July 14-17, 2019
This work presents a novel technique to characterize the surface hydrophobicity and other surface properties of proteins. The surface properties of industrial and therapeutic proteins are key to understanding their behavior in-situ, in the laboratory and in processes. Protein surface hydrophobicity is a marker for three dimensional structure, stability and function. Inverse Liquid Chromatography of Proteins (ILCP) with small molecule hydrophobic probes can be used to obtain direct measurements of the surface hydrophobicity of column resin-bound proteins using changes in probe retention behavior. The dimensionless hydrophobicity factor (Hf) for Lysozyme and BSA was obtained with changing pH and temperature. The two sets of results followed published fluorescence spectroscopy data, where available, or hypotheses based on other data in the literature. The effects of pH appeared to be reversible. The effects of temperature were not reversible within the given experimental setup. Some interesting observations were made on protein unfolding and conformation. This new technique could provide reliable and quick surface parameter data sets using standard equipment and methods for any conceivable protein of interest.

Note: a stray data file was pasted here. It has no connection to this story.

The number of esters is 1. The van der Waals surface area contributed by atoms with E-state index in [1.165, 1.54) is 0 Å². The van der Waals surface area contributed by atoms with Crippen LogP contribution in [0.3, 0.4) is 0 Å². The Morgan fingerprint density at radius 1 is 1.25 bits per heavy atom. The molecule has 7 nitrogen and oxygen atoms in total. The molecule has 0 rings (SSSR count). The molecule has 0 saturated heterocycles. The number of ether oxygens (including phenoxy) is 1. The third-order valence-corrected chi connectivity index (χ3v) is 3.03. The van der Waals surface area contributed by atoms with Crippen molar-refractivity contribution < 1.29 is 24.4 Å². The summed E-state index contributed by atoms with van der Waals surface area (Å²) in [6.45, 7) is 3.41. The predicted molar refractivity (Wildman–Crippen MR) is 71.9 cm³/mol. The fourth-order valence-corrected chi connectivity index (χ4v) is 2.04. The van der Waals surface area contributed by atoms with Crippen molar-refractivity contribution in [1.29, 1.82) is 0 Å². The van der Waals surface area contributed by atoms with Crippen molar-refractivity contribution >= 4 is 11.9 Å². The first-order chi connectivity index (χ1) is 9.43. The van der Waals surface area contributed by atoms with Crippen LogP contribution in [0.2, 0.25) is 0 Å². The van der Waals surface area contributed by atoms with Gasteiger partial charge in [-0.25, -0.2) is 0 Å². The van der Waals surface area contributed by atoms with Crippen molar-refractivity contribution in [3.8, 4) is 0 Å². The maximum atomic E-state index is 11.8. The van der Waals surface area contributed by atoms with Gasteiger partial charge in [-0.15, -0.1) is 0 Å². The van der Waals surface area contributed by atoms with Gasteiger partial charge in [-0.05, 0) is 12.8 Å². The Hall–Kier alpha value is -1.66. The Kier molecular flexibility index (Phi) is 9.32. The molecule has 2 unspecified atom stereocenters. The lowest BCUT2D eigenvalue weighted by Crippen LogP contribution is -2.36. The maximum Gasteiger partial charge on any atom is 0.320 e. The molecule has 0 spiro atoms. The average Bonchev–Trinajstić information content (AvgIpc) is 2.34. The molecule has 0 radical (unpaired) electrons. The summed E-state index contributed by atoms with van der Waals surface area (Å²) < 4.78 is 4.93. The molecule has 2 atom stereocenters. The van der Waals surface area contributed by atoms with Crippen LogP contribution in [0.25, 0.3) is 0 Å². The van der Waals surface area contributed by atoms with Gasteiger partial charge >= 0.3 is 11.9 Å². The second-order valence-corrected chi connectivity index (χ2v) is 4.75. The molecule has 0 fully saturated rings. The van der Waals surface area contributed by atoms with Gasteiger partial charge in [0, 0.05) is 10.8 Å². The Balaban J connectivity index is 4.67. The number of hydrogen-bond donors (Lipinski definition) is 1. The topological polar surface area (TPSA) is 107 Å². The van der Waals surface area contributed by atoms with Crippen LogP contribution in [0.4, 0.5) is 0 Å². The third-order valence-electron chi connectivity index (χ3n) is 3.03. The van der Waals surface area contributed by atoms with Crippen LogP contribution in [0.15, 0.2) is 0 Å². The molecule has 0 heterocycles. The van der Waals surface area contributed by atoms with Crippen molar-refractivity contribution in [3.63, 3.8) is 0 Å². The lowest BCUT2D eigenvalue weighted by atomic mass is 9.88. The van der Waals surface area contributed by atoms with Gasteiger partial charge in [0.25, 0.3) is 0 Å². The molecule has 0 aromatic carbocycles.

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Dilip Sethi, Sarah Hedberg, and Daryl Williams, "A novel technique to characterize the surface hydrophobicity of proteins using inverse liquid chromatography" in "Biological and Pharmaceutical Complex Fluids III: Protein Self-Assembly, Rheology and Interfacial Properties", Samiul Amin, Manhattan College, USA Miguel Rodrigues, University of Lisbon, Portugal Paolo Arosio, ETHZ, Switzerland Eds, ECI Symposium Series, (2019). https://dc.engconfintl.org/bpcf_iii/13